Finally, it is important to consider that use of random-effects models will lower power for significance tests in most cases (i.e., when the between-study variance is greater than zero).
More general we might guard against blind trust into reviews or meta-analysis in general. Currently, the field of medicine strives to rebuild its knowledge on an evidence based foundation, which is of course very welcome. But in pursuing this goal with overly confident concentration on quantitative data and mathematical models, a child in the bathtub might get hurt. Naming, using or just believing in any kind of 'gold standard' (or variously even platinum) will be too much on one extreme side. That is pictured as follows:
The biggest problem with that picture is that "the filter" is quite ill defined and regularly studies with higher statistical power or greater significance are chosen to be included. While sounding logical at first this violates philosophical principles, on principle, like Carnap's "Principle of Total Evidence". This mechanistic reasoning introduces therefore its own set of systematic bias.
To address several of these known dangers, pitfalls and shortcomings the PRISMA statement is an initiative to at least standardise the approaches and document transparently the procedure chosen for these types of analyses.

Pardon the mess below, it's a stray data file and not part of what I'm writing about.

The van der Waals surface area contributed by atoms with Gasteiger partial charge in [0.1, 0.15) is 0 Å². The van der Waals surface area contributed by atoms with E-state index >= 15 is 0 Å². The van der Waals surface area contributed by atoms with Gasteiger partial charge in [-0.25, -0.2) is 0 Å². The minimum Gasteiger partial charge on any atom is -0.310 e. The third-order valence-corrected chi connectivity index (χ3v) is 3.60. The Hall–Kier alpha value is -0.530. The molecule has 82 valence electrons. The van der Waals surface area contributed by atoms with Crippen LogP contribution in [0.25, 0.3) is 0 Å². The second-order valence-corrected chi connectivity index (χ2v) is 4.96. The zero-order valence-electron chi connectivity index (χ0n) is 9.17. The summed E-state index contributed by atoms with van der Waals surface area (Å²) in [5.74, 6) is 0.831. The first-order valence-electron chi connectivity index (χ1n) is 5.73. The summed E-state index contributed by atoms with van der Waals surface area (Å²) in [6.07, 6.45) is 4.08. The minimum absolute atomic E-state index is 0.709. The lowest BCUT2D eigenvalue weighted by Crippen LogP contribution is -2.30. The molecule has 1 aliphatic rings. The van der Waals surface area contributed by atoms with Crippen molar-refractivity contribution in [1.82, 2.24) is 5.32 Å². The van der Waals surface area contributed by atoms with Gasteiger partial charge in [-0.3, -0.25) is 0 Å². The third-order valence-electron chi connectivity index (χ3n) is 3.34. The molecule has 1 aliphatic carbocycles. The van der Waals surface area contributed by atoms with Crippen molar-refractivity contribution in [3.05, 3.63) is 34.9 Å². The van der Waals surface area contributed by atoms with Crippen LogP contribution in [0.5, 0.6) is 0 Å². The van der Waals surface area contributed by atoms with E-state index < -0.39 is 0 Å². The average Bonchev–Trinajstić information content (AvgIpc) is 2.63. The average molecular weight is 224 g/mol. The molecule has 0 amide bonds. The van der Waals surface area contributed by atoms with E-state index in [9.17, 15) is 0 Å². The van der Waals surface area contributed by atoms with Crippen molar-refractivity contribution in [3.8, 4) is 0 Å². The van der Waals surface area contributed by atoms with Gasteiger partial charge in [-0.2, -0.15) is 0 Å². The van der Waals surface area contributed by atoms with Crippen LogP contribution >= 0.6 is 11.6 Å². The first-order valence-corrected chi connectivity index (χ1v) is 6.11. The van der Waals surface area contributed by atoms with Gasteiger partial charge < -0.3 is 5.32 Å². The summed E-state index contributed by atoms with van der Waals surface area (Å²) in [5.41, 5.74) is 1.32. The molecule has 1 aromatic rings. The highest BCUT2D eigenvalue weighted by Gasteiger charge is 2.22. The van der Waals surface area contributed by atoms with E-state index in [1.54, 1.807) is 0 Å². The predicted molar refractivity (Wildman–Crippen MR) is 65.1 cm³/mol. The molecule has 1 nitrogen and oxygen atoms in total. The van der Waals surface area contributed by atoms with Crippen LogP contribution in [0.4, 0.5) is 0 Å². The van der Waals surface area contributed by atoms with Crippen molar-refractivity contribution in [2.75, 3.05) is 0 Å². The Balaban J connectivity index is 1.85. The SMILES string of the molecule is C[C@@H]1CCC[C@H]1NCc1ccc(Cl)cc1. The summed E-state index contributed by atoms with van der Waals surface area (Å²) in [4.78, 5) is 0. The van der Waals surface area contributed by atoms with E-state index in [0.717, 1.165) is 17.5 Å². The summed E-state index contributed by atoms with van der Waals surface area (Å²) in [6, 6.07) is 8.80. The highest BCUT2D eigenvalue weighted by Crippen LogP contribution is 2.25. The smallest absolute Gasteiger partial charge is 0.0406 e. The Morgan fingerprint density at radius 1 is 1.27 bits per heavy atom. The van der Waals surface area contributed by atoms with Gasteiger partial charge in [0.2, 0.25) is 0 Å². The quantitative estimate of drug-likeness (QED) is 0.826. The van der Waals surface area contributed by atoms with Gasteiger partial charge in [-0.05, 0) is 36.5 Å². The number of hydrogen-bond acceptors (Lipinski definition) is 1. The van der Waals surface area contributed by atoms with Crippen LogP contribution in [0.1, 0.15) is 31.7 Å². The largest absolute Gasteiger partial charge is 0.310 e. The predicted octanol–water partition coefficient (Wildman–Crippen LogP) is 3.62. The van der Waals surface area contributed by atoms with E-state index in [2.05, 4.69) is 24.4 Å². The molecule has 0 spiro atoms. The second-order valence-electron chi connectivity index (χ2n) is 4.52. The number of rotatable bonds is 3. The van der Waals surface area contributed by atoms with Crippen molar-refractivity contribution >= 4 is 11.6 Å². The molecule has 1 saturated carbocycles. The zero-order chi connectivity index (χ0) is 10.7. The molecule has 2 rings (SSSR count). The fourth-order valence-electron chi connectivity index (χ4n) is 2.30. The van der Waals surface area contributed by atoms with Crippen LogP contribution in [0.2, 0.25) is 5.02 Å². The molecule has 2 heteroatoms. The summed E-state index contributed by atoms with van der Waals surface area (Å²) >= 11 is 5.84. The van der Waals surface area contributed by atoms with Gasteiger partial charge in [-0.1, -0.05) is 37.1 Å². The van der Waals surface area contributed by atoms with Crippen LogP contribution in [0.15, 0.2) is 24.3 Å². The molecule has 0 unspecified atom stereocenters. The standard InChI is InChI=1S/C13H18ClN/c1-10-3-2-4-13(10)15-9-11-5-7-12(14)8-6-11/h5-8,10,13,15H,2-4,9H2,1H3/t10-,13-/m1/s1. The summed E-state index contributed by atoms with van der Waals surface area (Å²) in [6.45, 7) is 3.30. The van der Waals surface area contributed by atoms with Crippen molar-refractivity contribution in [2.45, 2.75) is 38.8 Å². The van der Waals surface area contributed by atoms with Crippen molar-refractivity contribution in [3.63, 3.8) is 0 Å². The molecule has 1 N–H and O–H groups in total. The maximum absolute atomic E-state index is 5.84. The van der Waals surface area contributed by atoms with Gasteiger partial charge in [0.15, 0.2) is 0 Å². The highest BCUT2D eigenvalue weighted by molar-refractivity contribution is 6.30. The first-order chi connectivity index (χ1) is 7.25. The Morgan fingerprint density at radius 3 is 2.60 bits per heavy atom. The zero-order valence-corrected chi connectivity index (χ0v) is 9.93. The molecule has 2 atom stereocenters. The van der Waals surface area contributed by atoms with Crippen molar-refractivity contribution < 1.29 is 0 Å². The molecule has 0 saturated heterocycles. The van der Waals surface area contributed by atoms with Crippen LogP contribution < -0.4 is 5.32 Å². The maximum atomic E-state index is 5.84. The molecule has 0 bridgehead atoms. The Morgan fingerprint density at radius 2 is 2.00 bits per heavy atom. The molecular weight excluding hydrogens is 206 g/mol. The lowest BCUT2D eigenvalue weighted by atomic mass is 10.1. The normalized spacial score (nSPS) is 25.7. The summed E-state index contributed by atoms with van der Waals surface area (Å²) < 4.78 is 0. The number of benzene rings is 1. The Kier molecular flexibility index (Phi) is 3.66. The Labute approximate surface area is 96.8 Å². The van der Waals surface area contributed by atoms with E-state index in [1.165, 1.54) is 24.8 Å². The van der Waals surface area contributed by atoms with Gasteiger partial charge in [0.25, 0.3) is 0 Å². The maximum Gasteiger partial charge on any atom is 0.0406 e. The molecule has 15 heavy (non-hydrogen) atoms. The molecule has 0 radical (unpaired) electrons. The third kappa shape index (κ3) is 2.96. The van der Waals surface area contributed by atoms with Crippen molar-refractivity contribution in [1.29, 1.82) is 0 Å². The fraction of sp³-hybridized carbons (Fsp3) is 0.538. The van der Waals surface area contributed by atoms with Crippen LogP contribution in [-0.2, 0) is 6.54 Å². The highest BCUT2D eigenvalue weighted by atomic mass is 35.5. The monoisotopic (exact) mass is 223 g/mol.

More epistemological problems are condensed in Stegenga: "Is meta-analysis the platinum standard of evidence?" (2011):
[…] meta-analyses fail to adequately constrain intersubjective assessments of hypotheses. This is because the numerous decisions that must be made when designing and performing a meta-analysis require personal judgment and expertise, and allow personal biases and idiosyncrasies of reviewers to influence the outcome of the meta-analysis. The failure of Objectivity at least partly explains the failure of Constraint: that is, the subjectivity required for meta-analysis explains how multiple meta-analyses of the same primary evidence can reach contradictory conclusions regarding the same hypothesis. […] However, my discussion of the many particular decisions that must be made when performing a meta-analysis suggests that such improvements can only go so far.
For at least some of these decisions, the choice between available options is entirely arbitrary; the various proposals to enhance the transparency of reporting of meta-analyses are unable, in principle, to referee between these arbitrary choices. More generally, this rejoinder from the defenders of meta-analysis—that we ought not altogether discard the technique—over-states the strength of the conclusion I have argued for, which is not that meta-analysis is en- tirely a bad method of amalgamating evidence, but rather is that meta-analysis ought not be considered the best kind of evidence for assessing causal hypotheses in medicine and the social sciences. I have not argued that meta-analysis cannot provide any compelling evidence, but rather, contrary to the standard view, I have argued that meta-analysis is not the platinum standard of evidence.